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Indonesia and Mauritania were 'close' to recognising Israel, say Trump officials

US officials claim Washington was in 'intermediate' talks with Oman and less advanced talks with Saudi Arabia to recognise Israel
Mauritania was 'weeks' away from signing an agreement to normalise relations with Israel but ran out of time because of Trump's presidency ending (Reuters)

Two US officials have claimed that the outgoing Trump administration ran out of time before it could secure agreements with Indonesia and Mauritania to normalise relations with Israel.

The officials, who spoke to the Times of Israel, said that US President Donald Trump would have secured the deal if he were to be in office for another month or two. 

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“Mauritania and Indonesia are high on the list, but it changes based upon various circumstances,” one senior US official told the Times of Israel.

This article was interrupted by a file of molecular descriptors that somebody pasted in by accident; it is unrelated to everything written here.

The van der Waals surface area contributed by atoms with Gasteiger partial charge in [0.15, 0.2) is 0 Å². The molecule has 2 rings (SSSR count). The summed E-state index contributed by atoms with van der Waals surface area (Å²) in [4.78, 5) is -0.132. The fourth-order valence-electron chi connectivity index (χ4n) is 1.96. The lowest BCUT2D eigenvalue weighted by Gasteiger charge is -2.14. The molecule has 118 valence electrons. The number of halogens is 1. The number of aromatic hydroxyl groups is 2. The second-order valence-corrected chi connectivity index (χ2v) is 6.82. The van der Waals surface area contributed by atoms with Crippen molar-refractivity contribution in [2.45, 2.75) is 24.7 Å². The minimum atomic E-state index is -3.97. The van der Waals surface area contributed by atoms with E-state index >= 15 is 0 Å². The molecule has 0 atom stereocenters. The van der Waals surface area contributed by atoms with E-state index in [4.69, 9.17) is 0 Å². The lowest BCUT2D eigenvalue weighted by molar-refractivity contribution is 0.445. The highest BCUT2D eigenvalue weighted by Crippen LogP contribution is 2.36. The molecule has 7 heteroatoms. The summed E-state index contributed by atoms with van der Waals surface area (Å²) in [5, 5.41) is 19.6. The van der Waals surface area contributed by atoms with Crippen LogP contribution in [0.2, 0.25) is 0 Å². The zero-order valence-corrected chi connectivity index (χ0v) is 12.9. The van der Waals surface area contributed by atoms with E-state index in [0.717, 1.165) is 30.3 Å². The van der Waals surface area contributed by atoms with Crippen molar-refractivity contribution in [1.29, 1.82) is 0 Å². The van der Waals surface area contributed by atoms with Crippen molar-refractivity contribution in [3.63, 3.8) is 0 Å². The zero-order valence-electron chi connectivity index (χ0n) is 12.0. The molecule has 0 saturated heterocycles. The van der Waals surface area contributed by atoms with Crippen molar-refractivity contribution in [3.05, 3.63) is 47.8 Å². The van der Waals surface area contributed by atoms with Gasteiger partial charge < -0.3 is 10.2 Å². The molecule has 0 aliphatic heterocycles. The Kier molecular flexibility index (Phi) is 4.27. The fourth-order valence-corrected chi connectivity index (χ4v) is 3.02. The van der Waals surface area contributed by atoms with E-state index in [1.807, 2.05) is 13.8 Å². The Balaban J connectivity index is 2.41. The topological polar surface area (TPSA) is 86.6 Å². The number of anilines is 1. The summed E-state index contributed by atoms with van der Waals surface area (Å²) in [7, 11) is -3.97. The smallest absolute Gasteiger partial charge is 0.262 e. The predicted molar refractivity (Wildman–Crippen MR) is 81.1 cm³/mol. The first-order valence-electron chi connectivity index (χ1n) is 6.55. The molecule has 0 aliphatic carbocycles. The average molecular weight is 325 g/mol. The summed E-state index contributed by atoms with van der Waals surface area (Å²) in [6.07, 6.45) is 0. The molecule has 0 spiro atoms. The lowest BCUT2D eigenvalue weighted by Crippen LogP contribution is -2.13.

“You can put every country on the list, to the point where Iran will eventually join the Abraham Accords.”

Mauritania was apparently "weeks" away from finalising a deal, claimed the officials after Trump's son-in-law Jared Kushner identified the northwestern African country as a possible candidate to normalise relations with Israel.

One official also alleged that Trump was in "intermediate" talks with Oman to normalise relations with Israel and "less" advanced talks with Saudi Arabia, which would have taken longer.

Last year, Jakarta played down reports of normalisation with Israel, after a senior US official told Bloomberg that Indonesia could receive $2bn in development aid from the US. 

Indonesian President Joko Widodo told Palestinian President Mahmoud Abbas it would not sign an agreement to recognise Israel until there was a viable Palestinian state. 

Meanwhile, US President-elect Joe Biden during his election campaign said that he supported the Abraham Accords.

Biden's nominee for secretary of state, Antony Blinken, has also said that recognition of Israel is something he would support but not prioritise. 

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